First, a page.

November 13, 2013
The State of Arizona, Respondent,
Richard Allen Roxberry, Petitioner
Not for Publication See Ariz. R. Sup. Ct. 111(c); Ariz. R. Crim. P. 31.24
Petition for Review from the Superior Court in Gila County No. S0400CR201200016 The Honorable Peter J. Cahill, Judge
Bradley D. Beauchamp, Gila County Attorney By June Ava Florescue, Deputy County Attorney, Globe Counsel for Respondent
Emily Danies, Tucson Counsel for Petitioner
Presiding Judge Vásquez authored the decision of the Court, in which Chief Judge Howard and Judge Miller concurred.
VÁSQUEZ, Presiding Judge
¶1 Petitioner Richard Roxberry seeks review of the trial court's order denying his petition for post-conviction relief, filed pursuant to Rule 32, Ariz. R. Crim. P. "We will not disturb a trial court's ruling on a petition for post-conviction relief absent a clear abuse of discretion." State v. Swoopes, 216 Ariz. 390, ¶ 4, 166 P.3d 945, 948 (App. 2007). Roxberry has not sustained his burden of establishing such abuse here.
¶2 Pursuant to a plea agreement, Roxberry was convicted of possession of dangerous drugs, specifically methamphetamine. The trial court imposed a maximum, three-year prison sentence. It ordered Roxberry to serve the sentence consecutive to a sentence imposed in a separate cause. Roxberry thereafter initiated a proceeding for post-conviction relief, arguing in his petition that trial counsel was ineffective in failing to more strenuously argue against what he claims is an excessive sentence. After an evidentiary hearing, the trial court denied relief, concluding trial counsel had not been ineffective.
¶3 On review, Roxberry repeats his arguments made below and contends the trial court abused its discretion in concluding counsel had not been ineffective. Our review of the court's factual findings "is limited to a determination of whether those findings are clearly erroneous"; we "view the facts in the light most favorable to sustaining the lower court's ruling, and we must resolve all reasonable inferences against the defendant." State v. Sasak, 178 Ariz. 182, 186, 871 P.2d 729, 733 (App. 1993). When "the trial court's ruling is based on substantial evidence, this court will affirm." Id.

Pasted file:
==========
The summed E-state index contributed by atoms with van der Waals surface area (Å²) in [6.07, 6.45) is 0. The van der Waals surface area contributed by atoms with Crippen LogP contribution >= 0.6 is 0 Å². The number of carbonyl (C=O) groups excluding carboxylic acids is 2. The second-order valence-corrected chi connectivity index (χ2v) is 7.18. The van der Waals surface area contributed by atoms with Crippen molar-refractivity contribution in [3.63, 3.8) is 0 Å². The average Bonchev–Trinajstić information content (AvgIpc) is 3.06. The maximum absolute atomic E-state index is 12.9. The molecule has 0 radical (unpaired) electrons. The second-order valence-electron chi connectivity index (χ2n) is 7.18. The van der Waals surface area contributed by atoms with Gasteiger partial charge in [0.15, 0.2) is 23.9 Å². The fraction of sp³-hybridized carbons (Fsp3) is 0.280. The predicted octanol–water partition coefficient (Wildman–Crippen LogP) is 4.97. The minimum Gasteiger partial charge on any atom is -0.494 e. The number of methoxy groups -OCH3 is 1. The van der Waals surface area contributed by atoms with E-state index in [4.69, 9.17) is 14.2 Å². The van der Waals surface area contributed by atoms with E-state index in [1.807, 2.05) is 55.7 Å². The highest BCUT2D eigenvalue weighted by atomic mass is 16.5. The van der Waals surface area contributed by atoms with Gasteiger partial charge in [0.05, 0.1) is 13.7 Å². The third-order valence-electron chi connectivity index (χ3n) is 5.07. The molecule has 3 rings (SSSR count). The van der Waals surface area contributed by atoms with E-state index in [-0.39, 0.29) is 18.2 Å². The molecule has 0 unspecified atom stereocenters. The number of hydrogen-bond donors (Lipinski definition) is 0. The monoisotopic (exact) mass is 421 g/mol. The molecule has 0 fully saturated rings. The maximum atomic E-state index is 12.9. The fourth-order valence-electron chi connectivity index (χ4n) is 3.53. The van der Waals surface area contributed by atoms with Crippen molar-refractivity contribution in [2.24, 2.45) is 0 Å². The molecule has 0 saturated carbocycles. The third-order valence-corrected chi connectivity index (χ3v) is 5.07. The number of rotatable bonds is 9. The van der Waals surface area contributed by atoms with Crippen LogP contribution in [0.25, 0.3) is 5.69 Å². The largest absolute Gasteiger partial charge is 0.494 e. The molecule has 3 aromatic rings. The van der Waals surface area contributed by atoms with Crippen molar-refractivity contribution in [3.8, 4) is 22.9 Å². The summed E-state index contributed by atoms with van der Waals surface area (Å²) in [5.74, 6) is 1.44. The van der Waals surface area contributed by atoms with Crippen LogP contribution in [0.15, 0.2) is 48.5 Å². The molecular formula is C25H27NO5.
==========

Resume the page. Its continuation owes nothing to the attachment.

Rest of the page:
¶4 To establish a claim of ineffective assistance of counsel, a defendant must show that counsel's performance was deficient under prevailing professional norms and that the deficient performance prejudiced the defense. Strickland v. Washington, 466 U.S. 668, 687 (1984). There is "[a] strong presumption" that counsel "provided effective assistance, " State v. Febles, 210 Ariz. 589, ¶ 20, 115 P.3d 629, 636 (App. 2005), which the defendant must overcome by providing evidence that counsel's conduct did not comport with prevailing professional norms, see State v. Herrera, 183 Ariz. 642, 647, 905 P.2d 1377, 1382 (App. 1995).
¶5 Roxberry had the burden of proving his allegations by a preponderance of the evidence. See Ariz. R. Crim. P. 32.8(c). But Roxberry did not present any affidavits or other evidence to support his claim that counsel's performance was deficient. Rather, at the evidentiary hearing, Rule 32 counsel merely argued that trial counsel should have objected more strenuously or made arguments additional to or slightly different from those actually raised by trial counsel in support of probation or a lesser sentence. "Proof of ineffectiveness must be a demonstrable reality rather than a matter of speculation." State v. Meeker, 143 Ariz. 256, 264, 693 P.2d 911, 919 (1984). On the record before us, we cannot say the trial court abused its discretion in determining Roxberry had failed to meet his burden to establish counsel's performance fell below prevailing professional norms. Therefore, although we grant the petition for review, we deny relief.